•     Market research questionnaires
  •     Payroll entry
  •     Traffic surveys
  1. Optical Bar Recognition (OBR): Used to read bar codes.


  •     Barcodes can be printed by normal printing methods
  •    Type of item or price doesn’t have to be repeatedly written or retyped


  •     Bar codes can be read by machines
  •    Only numbers can be coded this way
  •    Are relatively fixed, so they are unsuitable for recording prices which can change frequently


  •   On labels and on shelves for stock taking
  •    Printed on shop goods e.g. supermarkets
  •     In libraries
  1. Optical Character Recognition (OCR): Not only does it scan characters but also can scan real objects, pictures and drawings


  •     Limited errors
  •   Early methods
  •     Document design is less complicated
  •    Character can be read by people


  •     Expensive or costly
  •    May require redesigning quite frequent
  •     Only certain font is applicable


Magnetic scanners

  1. Magnetic Ink Character Recognition (MICR): Allows special devices to read magnetic characters written in a special format.


  •     Fast, accurate and automatic
  •     Codes are both machine and human readable
  •     Reduces forgery


  •    Limited to only 14 characters
  •    Based on magnetism and can easily


Banking industry for cheques

  1. Magnetic Strip Recognition (MSR):


  •   Simple to produce
  •     Not easily damaged
  •    Stores fairly large number of characters


    Data can be changed or erased by magnetic fields



  •    On credit card
  •    On bank cards
  •     As tags on clothes
  •     As a phone card

Keying devices

  1. Traditional Keyboard
  2. Flexible keyboard: can be folded
  3. Ergonomic Keyboard: designed to provide comfort and allocate wrist strain.
  4. Keypad: Miniature keyboard used in PDAs, laptops and mobile phones.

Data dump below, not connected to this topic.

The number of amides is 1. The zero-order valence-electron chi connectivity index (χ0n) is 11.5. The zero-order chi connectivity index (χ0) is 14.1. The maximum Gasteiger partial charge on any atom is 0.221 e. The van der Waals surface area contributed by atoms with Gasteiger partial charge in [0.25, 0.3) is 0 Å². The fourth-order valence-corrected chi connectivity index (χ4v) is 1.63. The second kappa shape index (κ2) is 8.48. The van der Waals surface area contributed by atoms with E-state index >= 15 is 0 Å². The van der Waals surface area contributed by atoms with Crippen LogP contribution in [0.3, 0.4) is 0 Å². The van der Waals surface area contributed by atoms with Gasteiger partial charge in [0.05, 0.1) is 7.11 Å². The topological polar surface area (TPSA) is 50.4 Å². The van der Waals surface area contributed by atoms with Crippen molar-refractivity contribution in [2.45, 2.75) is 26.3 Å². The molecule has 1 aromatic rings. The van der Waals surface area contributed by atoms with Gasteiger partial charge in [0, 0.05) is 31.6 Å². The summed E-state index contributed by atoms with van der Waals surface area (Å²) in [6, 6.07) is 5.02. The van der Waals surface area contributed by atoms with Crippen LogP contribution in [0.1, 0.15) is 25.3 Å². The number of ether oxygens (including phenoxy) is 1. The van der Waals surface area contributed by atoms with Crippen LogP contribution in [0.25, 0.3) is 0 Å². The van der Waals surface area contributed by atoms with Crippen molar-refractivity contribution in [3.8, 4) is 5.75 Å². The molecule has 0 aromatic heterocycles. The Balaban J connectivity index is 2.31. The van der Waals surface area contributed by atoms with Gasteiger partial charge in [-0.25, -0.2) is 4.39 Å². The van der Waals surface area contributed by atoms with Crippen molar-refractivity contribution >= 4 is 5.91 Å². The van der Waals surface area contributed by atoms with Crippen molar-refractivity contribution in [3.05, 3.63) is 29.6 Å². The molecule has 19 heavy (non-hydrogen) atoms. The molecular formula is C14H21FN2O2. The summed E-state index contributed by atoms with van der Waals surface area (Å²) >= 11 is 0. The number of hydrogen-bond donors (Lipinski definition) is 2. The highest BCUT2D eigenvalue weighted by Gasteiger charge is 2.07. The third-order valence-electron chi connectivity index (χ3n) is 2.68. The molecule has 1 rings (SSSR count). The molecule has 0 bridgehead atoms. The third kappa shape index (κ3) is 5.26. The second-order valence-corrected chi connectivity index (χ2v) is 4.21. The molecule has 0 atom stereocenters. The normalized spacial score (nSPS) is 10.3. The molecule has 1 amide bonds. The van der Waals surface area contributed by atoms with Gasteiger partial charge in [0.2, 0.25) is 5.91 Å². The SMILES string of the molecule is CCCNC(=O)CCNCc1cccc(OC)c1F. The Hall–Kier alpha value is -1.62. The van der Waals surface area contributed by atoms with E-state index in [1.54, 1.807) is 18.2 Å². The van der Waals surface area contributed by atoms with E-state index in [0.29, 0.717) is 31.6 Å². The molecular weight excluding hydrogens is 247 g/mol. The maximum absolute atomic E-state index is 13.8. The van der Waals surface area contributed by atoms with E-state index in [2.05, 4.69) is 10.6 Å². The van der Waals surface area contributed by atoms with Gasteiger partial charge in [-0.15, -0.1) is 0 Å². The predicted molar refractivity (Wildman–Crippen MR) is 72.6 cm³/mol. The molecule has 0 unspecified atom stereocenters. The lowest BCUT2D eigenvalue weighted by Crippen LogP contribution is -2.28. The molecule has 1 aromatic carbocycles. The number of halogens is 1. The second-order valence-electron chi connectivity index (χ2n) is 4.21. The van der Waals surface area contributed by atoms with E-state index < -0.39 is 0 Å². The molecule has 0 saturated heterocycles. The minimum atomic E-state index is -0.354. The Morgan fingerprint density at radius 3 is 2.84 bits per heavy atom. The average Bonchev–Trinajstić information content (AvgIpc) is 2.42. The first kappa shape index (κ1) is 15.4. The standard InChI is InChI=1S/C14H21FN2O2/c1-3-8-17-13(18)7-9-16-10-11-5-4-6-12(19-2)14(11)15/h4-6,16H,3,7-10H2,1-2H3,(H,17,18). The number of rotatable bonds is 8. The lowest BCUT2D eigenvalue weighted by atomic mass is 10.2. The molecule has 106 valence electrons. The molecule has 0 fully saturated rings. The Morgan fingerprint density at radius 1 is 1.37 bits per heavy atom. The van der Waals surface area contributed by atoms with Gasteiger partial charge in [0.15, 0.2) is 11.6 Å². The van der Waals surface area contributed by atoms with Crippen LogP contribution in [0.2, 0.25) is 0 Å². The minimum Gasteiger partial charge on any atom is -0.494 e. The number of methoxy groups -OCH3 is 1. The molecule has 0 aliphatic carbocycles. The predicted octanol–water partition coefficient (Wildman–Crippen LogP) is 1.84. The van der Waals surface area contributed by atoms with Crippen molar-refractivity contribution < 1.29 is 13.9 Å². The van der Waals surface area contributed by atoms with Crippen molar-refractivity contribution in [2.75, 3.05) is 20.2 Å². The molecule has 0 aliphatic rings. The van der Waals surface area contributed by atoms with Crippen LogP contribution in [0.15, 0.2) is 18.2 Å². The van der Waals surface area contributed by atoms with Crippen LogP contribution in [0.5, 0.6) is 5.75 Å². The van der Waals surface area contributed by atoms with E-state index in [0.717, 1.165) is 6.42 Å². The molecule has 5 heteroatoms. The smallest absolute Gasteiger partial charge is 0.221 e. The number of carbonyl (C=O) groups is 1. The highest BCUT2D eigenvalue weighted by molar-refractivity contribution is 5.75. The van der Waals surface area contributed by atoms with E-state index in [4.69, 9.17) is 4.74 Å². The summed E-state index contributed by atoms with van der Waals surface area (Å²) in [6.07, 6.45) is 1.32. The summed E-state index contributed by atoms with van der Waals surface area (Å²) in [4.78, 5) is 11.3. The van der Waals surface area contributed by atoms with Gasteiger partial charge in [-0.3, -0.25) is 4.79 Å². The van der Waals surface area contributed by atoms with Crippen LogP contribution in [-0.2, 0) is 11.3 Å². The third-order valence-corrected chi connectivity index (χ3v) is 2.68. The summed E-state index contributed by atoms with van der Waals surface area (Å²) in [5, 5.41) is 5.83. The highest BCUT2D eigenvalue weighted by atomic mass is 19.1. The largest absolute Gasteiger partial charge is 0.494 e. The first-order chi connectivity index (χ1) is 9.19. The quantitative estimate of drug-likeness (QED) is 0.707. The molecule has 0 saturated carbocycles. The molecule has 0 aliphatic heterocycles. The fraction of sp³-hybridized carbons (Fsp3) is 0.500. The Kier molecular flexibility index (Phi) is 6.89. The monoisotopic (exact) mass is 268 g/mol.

5. Braille keyboard: designed for the blind.

Pointing devices


  1. Standard mouse: has a ball underneath, two buttons and optical scroll button located between left and right buttons.
  2. Optical mouse
  3. Cordless/ wireless mouse: battery powered mouse that uses radio or infrared waves instead of being physically connected to the system unit



It’s advantage over mouse is that it neither requires an extra space nor a flat surface for movement.


An input device like a car gear that can be moved sideways, upwards or downwards to control the

position of the cursor.

Light pen and style

The lightpen is a hand held  device that has just a light sensitive point. It can make selections,

place images, draw and indicate dimensions by simply touching the screen. Doesn’t emit light but reacts to light emitted by the display using a photosensitive detector at its base.

Speech Recognition/ Voice input: This is where microphone is used to enter data/information or spoken words into a computer. Situations for speech recorgnition:

  •    Where hands are busy handling documents
  •    Due to movement
  •   Disability e.g. blind without hands


  1. Electronic fund transfer
  2. House/ car security i.e. voice activated locks
  • Offer security for room access
  1. Voice activated toys and scanners
  2. Quality control and automation in factories
  3. Automated material handling
  • ComputerAid Design



  1. Existence of homophones
  2. Word separation is difficult
  • Slow recognition
  1. Speaker variability
  2. It is still at the early stage of development
  3. Limited vocabularies

Touch screen, Digitizers and Cameras

Touch screen: Use touch sensitive screen where the computer detects the position of the finger on the screen and responds accordingly.

Digitizers: Almost similar to light pen but has a graph tablet on which user writes using a pen like device called a style

Cameras: Store images in digital form.

Other Examples of Input Devices

Point of sale (POS) Terminal